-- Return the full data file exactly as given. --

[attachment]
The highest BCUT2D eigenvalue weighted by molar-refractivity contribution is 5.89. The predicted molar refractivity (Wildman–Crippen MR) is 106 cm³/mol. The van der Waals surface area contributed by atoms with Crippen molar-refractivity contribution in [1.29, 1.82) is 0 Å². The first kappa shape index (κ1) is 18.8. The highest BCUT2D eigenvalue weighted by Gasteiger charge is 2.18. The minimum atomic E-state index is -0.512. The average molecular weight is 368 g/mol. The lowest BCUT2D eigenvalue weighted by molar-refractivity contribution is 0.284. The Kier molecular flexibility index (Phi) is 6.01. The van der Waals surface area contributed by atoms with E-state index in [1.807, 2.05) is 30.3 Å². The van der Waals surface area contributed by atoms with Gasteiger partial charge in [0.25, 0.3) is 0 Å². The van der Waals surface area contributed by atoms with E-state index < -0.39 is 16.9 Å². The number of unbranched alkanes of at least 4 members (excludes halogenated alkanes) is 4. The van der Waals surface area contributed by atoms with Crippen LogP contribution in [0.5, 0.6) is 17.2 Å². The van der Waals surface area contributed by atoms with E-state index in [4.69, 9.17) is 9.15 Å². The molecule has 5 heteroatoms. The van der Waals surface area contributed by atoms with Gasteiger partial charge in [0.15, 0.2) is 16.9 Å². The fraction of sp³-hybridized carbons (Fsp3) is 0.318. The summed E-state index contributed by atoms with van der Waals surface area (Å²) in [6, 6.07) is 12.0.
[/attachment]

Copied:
The highest BCUT2D eigenvalue weighted by molar-refractivity contribution is 5.89. The predicted molar refractivity (Wildman–Crippen MR) is 106 cm³/mol. The van der Waals surface area contributed by atoms with Crippen molar-refractivity contribution in [1.29, 1.82) is 0 Å². The first kappa shape index (κ1) is 18.8. The highest BCUT2D eigenvalue weighted by Gasteiger charge is 2.18. The minimum atomic E-state index is -0.512. The average molecular weight is 368 g/mol. The lowest BCUT2D eigenvalue weighted by molar-refractivity contribution is 0.284. The Kier molecular flexibility index (Phi) is 6.01. The van der Waals surface area contributed by atoms with E-state index in [1.807, 2.05) is 30.3 Å². The van der Waals surface area contributed by atoms with Gasteiger partial charge in [0.25, 0.3) is 0 Å². The van der Waals surface area contributed by atoms with E-state index < -0.39 is 16.9 Å². The number of unbranched alkanes of at least 4 members (excludes halogenated alkanes) is 4. The van der Waals surface area contributed by atoms with Crippen LogP contribution in [0.5, 0.6) is 17.2 Å². The van der Waals surface area contributed by atoms with E-state index in [4.69, 9.17) is 9.15 Å². The molecule has 5 heteroatoms. The van der Waals surface area contributed by atoms with Gasteiger partial charge in [0.15, 0.2) is 16.9 Å². The fraction of sp³-hybridized carbons (Fsp3) is 0.318. The summed E-state index contributed by atoms with van der Waals surface area (Å²) in [6, 6.07) is 12.0.